Physics, Computer Science and Data Science (Physics)
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The best way to learn physics is by doing physics. To this end, at Houghton we offer a curriculum that, in addition to solid coursework, emphasizes the practical laboratory experience. Our goal is to provide a much broader experience for our students by having them spend several years becoming deeply involved in a “real-world” research problem – a problem that requires them to use all of the skills, tools and knowledge they have accumulated throughout their educational career, from electronic design to quantum mechanics to machine shop. Students present their work at professional scientific meetings, as well as prepare a thesis. Summers are often spent working on research with Houghton faculty as well, most recently on experiments at Ohio University and SUNY Geneseo for the inertial confinement fusion programs at the National Ignition Facility (NIF) and the Laboratory for Laser Energetics (LLE) and nanotechnology research at the Cornell Center for Materials Research at Cornell University.
Students get the chance to work on a wide variety of problems which require them to integrate the skills they have mastered in their traditional coursework, as well as learn new techniques. They also show posters and give oral presentations at scientific meetings. Finally, at the end of their senior year, they prepare a thesis detailing their work.
Browsing Physics, Computer Science and Data Science (Physics) by Author "Aikens, Kurt"
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- ItemA Test of the Validity of Inviscid Wall-Modeled LES(Houghton College, 2015-11-22) Redman, Andrew; Craft, Kyle; Aikens, KurtComputational expense is one of the main deterrents to more widespread use of large eddy simulations (LES). As such, it is important to reduce computational costs whenever possible. In this vein, it may be reasonable to assume that high Reynolds numbers flows with turbulent boundary layers and inviscid when using a wall model. This assumption relies on the grid being too coarse to resolve either the viscous length scales in the outer flow or those near near walls. We are not aware of other studies that have suggested or examined the validity of this approach. The inviscid wall-modeled LES assumption is tested here for supersonic flow over a flat plate on three differennt grids. Inviscid and viscous results are compared to those of another wall-modelled LES as well as experimental data-the results appear promising. Furthermore, the inviscid assumption reduces simulation costs by about 25% and 39% for supersonic and subsonic flows, respectively, with the current LES aapplication. Reccommendations are presented as are future areas of research.68th Annual Meeting of the APS Division of Fluid Dynamics, Boston, MA, Nov. 22-24, 2015; XXXV Annual Rochester Symposium for Physics Students, University of Rochester, Rochester, NY., April 2, 2016.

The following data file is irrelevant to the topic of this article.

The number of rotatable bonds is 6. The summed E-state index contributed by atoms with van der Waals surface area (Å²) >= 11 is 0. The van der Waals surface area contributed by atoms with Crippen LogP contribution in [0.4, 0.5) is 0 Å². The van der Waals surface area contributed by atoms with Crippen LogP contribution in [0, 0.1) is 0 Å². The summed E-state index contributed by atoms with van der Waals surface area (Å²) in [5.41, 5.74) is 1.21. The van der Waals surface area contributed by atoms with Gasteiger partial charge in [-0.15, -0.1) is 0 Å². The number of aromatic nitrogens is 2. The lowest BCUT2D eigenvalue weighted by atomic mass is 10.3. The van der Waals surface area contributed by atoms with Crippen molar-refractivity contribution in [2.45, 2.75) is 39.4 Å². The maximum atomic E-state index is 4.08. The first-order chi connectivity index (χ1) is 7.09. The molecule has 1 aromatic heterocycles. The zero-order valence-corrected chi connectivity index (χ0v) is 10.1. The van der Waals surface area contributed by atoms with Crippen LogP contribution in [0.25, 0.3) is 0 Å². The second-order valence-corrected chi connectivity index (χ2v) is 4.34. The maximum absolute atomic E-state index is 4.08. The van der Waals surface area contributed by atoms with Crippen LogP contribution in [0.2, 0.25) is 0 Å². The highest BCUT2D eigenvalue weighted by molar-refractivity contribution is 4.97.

- ItemConstruction of a Low-Speed Closed-Return Wind Tunnel(Houghton College, 2019-03-30) Durbin, Jonathan; Aikens, KurtXXXVIII Annual Rochester Symposium for Physics Students, University of Rochester (Rochester, NY).
- ItemDesign and Construction of a Deposition Chamber for Thin Metal Films Research(Houghton College, 2009-05-06) Aikens, KurtA high vacuum deposition chamber is being built at Houghton College for the production and study of thin metal films. Up to four electron-beam heated crucibles will be used to evaporate metals whose evaporate is adsorbed onto a substrate, forming a film. Evaporation rates may be monitored via crucible temperatures or direct measurement of the ionized flux. The chamber will feature a computer-controlled shield enabling the deposition of samples with varying thickness gradients and an ion gun for substrate cleaning and ion beam assisted deposition (IBAD). The history and theory of vacuum and deposition technologies are discussed. Future plans and current progress are also presented.